• Rabbi Yehonasan Gefen

Avoiding Tests | Parshas Ki Seitsei

Devarim, 21:10-11: “When you will go out to war against your enemies, and HaShem, your G-d will deliver him into your hand, and you will capture his captivity; and you will see among the captivity a woman who is beautiful in form, and you will desire her, you may take her to yourself for a wife.”

Rashi, Devarim, 21:11; Dh: Velakachta: The Torah only spoke in response to the yetser hara, because if Hakadosh Baruch Hu would not permit her, he would marry her in a forbidden manner…”

Parshas Ki Seitsei begins with the unique Mitzva of the Yefas Toar, the woman of beautiful appearance. The Torah addresses a possible scenario that could take place during war. The Torah recognizes that if a Jewish soldier sees a non-Jewish woman in the midst of a battle, he may feel an uncontrollable desire for her. Rather than risk him acting in a sinful manner with her, the Torah provides an avenue for the lustful soldier to satisfy his desire.

This appears to be the only situation in which the Torah acknowledges that the yetser hara is so powerful that the Torah actually gives a permitted way to fulfil its desire. The question arises as to why is this situation considered more difficult than the myriad other possible scenarios where a person can be put under immense pressure to sin by the yetser hara?

One Talmid Chacham answers that in almost every instance of where a person faces a nisayon (test) where he is at risk of succumbing to the yetser hara, the person must strive to avoid the nisayon as much as possible, and if he unavoidably finds himself subject to the nisayon, then he must escape as quickly as possible to protect himself from the danger of failing the test. However, these are not feasible options in the case of the soldier doing holy battle – he must go to battle, and once he is there, it is forbidden for him to leave, because of the Issur to run away lest it adversely effect his fellow soldiers. Since he has no option but the face the nisayon head-on, the Torah acknowledges that it may be too difficult for him to overcome it. This does not apply in any other case, because there is no other similar situation where it is forbidden to run away.

There are many sources in Chazal about the importance of avoiding Nisayon. One is if a person has to go somewhere, and has two possible paths to take, but there are immodest images on one path, then he must go the other way. If he nonetheless takes the path where there are images, then he is called a Rasha – wicked person – even if he overcame the nisayon and did not look at the forbidden sights. This is because he should not have unnecessarily placed himself into such a difficult nisayon. Likewise, we ask HaShem every day in the bracha of ‘Hamaavir sheina’ not to bring us into the hands of a nisayon, because we are fearful that we will fail.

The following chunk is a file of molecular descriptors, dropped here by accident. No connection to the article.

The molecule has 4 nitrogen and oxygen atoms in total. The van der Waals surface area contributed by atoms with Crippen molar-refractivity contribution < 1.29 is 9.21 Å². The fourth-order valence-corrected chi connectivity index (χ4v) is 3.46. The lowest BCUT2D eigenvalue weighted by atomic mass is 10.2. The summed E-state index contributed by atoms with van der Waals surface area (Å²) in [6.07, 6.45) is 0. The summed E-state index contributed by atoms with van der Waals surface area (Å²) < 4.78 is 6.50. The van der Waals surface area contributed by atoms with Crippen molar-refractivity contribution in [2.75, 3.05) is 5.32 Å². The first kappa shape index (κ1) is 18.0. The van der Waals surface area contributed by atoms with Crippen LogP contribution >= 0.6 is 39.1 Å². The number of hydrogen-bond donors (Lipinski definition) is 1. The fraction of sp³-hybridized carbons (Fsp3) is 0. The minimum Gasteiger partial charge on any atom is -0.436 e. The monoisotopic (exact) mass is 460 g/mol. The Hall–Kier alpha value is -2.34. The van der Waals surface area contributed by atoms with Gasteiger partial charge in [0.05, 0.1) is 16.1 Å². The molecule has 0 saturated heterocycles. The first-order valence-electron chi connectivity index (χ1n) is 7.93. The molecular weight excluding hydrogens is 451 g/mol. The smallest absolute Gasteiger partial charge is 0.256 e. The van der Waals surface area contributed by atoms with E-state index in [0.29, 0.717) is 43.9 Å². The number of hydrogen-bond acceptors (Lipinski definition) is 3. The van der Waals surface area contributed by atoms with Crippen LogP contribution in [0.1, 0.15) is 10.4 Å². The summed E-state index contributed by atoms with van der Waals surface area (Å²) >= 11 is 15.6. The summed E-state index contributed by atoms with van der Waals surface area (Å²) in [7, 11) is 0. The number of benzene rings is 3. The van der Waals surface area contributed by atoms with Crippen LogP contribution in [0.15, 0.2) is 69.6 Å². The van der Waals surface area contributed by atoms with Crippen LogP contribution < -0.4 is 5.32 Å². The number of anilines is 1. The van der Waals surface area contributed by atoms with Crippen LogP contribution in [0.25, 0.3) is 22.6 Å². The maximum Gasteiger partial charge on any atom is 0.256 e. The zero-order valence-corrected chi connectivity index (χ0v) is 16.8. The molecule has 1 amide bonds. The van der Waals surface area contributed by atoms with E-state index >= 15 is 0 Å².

Our Gedolim, despite their great self-control, went to great lengths to avoid facing nisyonos. Rav Shalom Shwadron, zt”l used to tell the following story about Rav Aharon Kotler zt”l.

“When Rav Aharon lived in Kletzk, his home was some distance from the yeshiva: using the main streets would entail shemiras einayim risks. So, he went instead by way of the backyards, though he had to vault over fences and other such inconveniences. It once happened that two bochrim were at his home discussing Torah until it was almost time to be back in yeshiva. He offered to escort them along his usual, quick route behind the house. They couldn’t refuse. However, when they reached an alleyway with big, fierce prowling dogs, they were simply too scared to proceed. Rav Aharon instructed them to take hold of the hems of his coat and walk beside him. Trembling, they obeyed, and lo and behold! Those dogs ignored the trio.”

Rav Yosef Shlomo Goldschmidt notes that Rav Kotler would happily negotiate tall fences and dangerous animals rather than streets where he could see forbidden images. This was how important it was to him to avoid nisayon. Needless to say, the extent to which Rabbi Kotler avoided tests is beyond us, but the lesson is relevant to many aspects of our lives. One obvious application is with regard to technology. Many people feel they need internet access and various modes of communication for various reasons, but it is well-known that there are numerous, inappropriate sites and modes of communication that can cause great spiritual (and other damage). It is well-know that many people have failed this test, and so it is essential to install effective filters and blocks that can reduce the temptation to enter such sites.

It is inevitable in life, that a person will face many difficult tests, yet it is incumbent upon a person to avoid deliberately putting himself in a position where he will face a tests. By doing this, he will greatly reduce the power of the negative inclination tempt him into wrongdoing.



-Rabbi Yehonasan Gefen

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